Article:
Eric on The Road

Journeys into the offbeat, off the beaten path, overlooked and forgotten - by Eric Model

Thursday, April 30, 2009

The New Orleans JazzFest is also a festival of food (WNYC/PRI)

From The Takeaway:

April 30, 2009

In New Orleans, the city's famed Jazz & Heritage Festival is underway. And of course, most people go for the music. But there's another side to JazzFest: the food. The Takeaway is joined by Kathy Gunst, a food writer and radio producer who did some digging into Louisiana's favorite dishes, from gumbo to jambalaya to ya ka mein.

Wednesday, April 29, 2009

New Podcast Posting: Journeys into Hockey - The Legend & Legacy of Bill Barilko

On April 21, 1951, Bill Barilko scored a seventh game overtime goal against the Montreal Canadiens to give the Toronto Maple Leafs their seventh Stanley Cup.

Four months later, Barilko disappeared while returning from a fishing trip in northern Ontario. The remains of Bill Barilko and his fishing partner were found at the site their plane went down eleven years after they first disappeared.

The hero and the mystery of Bill Barilko have made him a national phenomena. A photograph of him scoring the Cup winning goal is the most requested image at the Hockey Hall of Fame.

We speak with author and hockey historian Kevin Shea about Bill Barilko - about the man and about just what makes him so important to so many all these years later.


Remembering GM At Its Zenith (in song) (NPR)

From NPR News:

All Things Considered
April 27, 2009

GM is ingrained in American popular. Songs about its cars ranged from "(In My) Merry Oldsmobile" to "Little GTO" and "Little Red Corvette." In its heyday, GM sponsored Route 66 a show that celebrated its coolest car, the Corvette.

New Podcast Posting: Going on the Road with a Purpose: Heritage Travel, Inc.

A new online community is being launched this Spring via Heritage Travel, a subsidiary of the National Trust for Historic Preservation.

This new community is being designed as a catalyst to capture and harness passion for experiences and places alive with heritage, history and culture. It’s intended for those who want to do more than just go on “get-away” vacations – travel with a purpose, explore the world, connect with people who interests. It can redefine the meaning of “Travel.”

We speak with Heritage Travel, Inc. CEO John Williams about this community and how it is part of an evolution (ourselves included) in how we think of community and how we go about making community in the 21st century.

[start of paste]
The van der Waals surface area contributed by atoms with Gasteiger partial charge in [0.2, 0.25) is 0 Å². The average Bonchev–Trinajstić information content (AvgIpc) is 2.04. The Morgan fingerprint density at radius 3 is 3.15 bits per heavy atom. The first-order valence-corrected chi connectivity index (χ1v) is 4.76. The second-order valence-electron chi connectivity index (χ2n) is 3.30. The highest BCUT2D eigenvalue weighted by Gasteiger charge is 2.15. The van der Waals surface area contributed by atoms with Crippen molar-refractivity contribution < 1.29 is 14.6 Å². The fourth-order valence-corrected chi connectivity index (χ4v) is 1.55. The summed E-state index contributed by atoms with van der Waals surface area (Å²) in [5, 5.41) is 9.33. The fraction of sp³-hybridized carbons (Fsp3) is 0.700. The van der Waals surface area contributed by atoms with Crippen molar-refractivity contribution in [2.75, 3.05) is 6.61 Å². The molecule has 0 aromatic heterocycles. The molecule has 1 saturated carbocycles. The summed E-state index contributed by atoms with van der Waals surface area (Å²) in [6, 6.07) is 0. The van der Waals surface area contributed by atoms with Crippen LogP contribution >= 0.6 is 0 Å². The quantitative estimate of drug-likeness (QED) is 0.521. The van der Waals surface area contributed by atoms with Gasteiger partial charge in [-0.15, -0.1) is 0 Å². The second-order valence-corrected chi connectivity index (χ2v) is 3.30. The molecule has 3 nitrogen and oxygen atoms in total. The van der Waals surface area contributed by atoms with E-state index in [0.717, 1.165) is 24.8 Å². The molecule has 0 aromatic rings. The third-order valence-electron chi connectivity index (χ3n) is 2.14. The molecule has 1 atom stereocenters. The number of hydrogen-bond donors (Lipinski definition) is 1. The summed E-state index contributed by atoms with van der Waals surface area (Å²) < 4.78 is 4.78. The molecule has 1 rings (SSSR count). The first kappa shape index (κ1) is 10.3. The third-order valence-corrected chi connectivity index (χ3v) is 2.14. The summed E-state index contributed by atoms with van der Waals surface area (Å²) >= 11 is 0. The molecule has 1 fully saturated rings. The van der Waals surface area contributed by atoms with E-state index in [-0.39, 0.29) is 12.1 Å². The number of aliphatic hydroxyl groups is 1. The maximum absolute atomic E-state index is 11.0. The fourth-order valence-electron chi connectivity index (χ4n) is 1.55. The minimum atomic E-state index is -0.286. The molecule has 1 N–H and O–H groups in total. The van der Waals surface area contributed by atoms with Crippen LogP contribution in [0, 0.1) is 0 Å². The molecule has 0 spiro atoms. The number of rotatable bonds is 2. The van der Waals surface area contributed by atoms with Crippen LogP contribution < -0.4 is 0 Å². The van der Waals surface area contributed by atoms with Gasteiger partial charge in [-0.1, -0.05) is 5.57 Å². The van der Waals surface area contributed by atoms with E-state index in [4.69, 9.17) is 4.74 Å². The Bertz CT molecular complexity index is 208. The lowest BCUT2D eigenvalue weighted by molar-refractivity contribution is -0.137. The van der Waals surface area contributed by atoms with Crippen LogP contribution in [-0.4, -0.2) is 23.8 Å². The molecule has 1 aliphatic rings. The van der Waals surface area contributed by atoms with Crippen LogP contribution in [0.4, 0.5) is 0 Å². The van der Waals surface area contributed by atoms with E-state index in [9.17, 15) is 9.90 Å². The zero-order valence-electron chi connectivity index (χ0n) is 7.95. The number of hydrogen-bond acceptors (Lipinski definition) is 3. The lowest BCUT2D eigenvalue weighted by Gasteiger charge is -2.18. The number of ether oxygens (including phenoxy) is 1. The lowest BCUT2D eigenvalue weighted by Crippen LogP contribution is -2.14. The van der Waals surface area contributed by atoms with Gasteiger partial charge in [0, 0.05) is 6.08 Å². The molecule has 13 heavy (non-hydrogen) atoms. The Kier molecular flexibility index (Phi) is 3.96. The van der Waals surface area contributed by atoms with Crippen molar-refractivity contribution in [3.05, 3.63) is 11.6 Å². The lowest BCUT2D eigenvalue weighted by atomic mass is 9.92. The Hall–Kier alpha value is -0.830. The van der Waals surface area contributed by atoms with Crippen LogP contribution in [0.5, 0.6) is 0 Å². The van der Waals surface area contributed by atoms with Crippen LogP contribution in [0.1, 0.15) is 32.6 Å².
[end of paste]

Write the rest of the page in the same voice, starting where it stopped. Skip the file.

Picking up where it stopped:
For more on Heritage Travel Inc., see:

Blogs, Twitter, Facebook - What Do You Use ?

We are about storytelling, information, entertainment and community.

How that is accomplished can be an interesting question by itself.

How do you prefer to make community these days - media speaking ? By radio, internet radio, podcasts, mp3, blogs, twitter or facebook ?

We're interested in where you are and where you are going.

Monday, April 27, 2009

Passing: Bea Arthur, Star of Stage & Two TV Comedies (NY Times)

From The New York Times:

Published: April 25, 2009

Bea Arthur, who used her husky voice, commanding stature and flair for the comic jab to create two of the most endearing battle-axes in television history, Maude Findlay in the groundbreaking situation comedy “Maude” and Dorothy Zbornak in “The Golden Girls,” died Saturday at her home in Los Angeles. She was coy about her age, and sources give various dates for her birth, but a family spokesman, Dan Watt, said in an e-mail message she was 86.

Ms. Arthur received 11 Emmy Award nominations, winning twice — in 1977 for “Maude” and in 1988 for “The Golden Girls.”

She was a seasoned and accomplished theater actress and singer before she became a television star and a celebrity in midcareer, and she won a Tony Award in 1966 for playing Angela Lansbury's best friend, the drunken actress Vera Charles, in “Mame.”

From Bat Boy to Red Sox Fan, a Tip of the Cap to No. 100 (NY Times)

From The New York Times:

Published: April 23, 2009

BLOOMFIELD, Conn. — “Hi ya, young fella.”

Babe Ruth greeted Arthur Giddon as he did most 13-year-olds, even those in uniform. Giddon chatted with the Babe for a moment but tore himself away because he had a job to do. It was 1922, and as a Boston Braves bat boy, Giddon had to break out the bats, polish some spikes and otherwise outfit his players for that afternoon’s game at Braves Field.

Eighty-seven years later, Giddon reprised his role for his now-beloved Red Sox — as a special 100th birthday present, serving as the team’s honorary bat boy prior to the game against the rival Yankeess. The same hands that delivered bats to Billy Southworth and softened Rube Marquard’s glove did the same for Kevin Youkilis and Jon Lester.

In Hartford, Fans Still Harbor Hope for N.H.L. Team (NY Times)

From The New York Times:

Published: April 25, 2009